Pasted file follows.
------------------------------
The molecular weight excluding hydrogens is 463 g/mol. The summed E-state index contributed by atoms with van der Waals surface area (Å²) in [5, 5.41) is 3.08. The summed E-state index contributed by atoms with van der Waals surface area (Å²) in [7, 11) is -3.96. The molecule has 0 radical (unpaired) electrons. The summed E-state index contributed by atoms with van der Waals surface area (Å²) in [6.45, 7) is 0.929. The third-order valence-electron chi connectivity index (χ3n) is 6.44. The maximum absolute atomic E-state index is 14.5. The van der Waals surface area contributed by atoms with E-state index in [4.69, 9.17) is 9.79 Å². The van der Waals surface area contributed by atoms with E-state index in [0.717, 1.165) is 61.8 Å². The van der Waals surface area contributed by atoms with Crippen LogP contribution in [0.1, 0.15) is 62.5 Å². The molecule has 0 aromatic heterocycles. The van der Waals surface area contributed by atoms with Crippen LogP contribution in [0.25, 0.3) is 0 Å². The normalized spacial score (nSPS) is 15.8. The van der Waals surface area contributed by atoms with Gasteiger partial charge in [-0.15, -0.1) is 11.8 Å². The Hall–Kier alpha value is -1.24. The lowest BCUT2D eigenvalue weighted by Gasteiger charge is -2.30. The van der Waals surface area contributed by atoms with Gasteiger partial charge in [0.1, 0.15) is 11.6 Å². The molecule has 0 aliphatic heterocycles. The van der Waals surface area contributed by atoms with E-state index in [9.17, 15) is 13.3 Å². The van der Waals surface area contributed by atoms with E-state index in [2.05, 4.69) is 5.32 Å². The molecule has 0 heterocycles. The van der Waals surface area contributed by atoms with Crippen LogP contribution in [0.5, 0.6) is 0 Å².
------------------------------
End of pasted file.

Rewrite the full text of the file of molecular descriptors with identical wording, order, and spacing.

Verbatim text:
The molecular weight excluding hydrogens is 463 g/mol. The summed E-state index contributed by atoms with van der Waals surface area (Å²) in [5, 5.41) is 3.08. The summed E-state index contributed by atoms with van der Waals surface area (Å²) in [7, 11) is -3.96. The molecule has 0 radical (unpaired) electrons. The summed E-state index contributed by atoms with van der Waals surface area (Å²) in [6.45, 7) is 0.929. The third-order valence-electron chi connectivity index (χ3n) is 6.44. The maximum absolute atomic E-state index is 14.5. The van der Waals surface area contributed by atoms with E-state index in [4.69, 9.17) is 9.79 Å². The van der Waals surface area contributed by atoms with E-state index in [0.717, 1.165) is 61.8 Å². The van der Waals surface area contributed by atoms with Crippen LogP contribution in [0.1, 0.15) is 62.5 Å². The molecule has 0 aromatic heterocycles. The van der Waals surface area contributed by atoms with Crippen LogP contribution in [0.25, 0.3) is 0 Å². The normalized spacial score (nSPS) is 15.8. The van der Waals surface area contributed by atoms with Gasteiger partial charge in [-0.15, -0.1) is 11.8 Å². The Hall–Kier alpha value is -1.24. The lowest BCUT2D eigenvalue weighted by Gasteiger charge is -2.30. The van der Waals surface area contributed by atoms with Gasteiger partial charge in [0.1, 0.15) is 11.6 Å². The molecule has 0 aliphatic heterocycles. The van der Waals surface area contributed by atoms with E-state index in [9.17, 15) is 13.3 Å². The van der Waals surface area contributed by atoms with E-state index in [2.05, 4.69) is 5.32 Å². The molecule has 0 heterocycles. The van der Waals surface area contributed by atoms with Crippen LogP contribution in [0.5, 0.6) is 0 Å².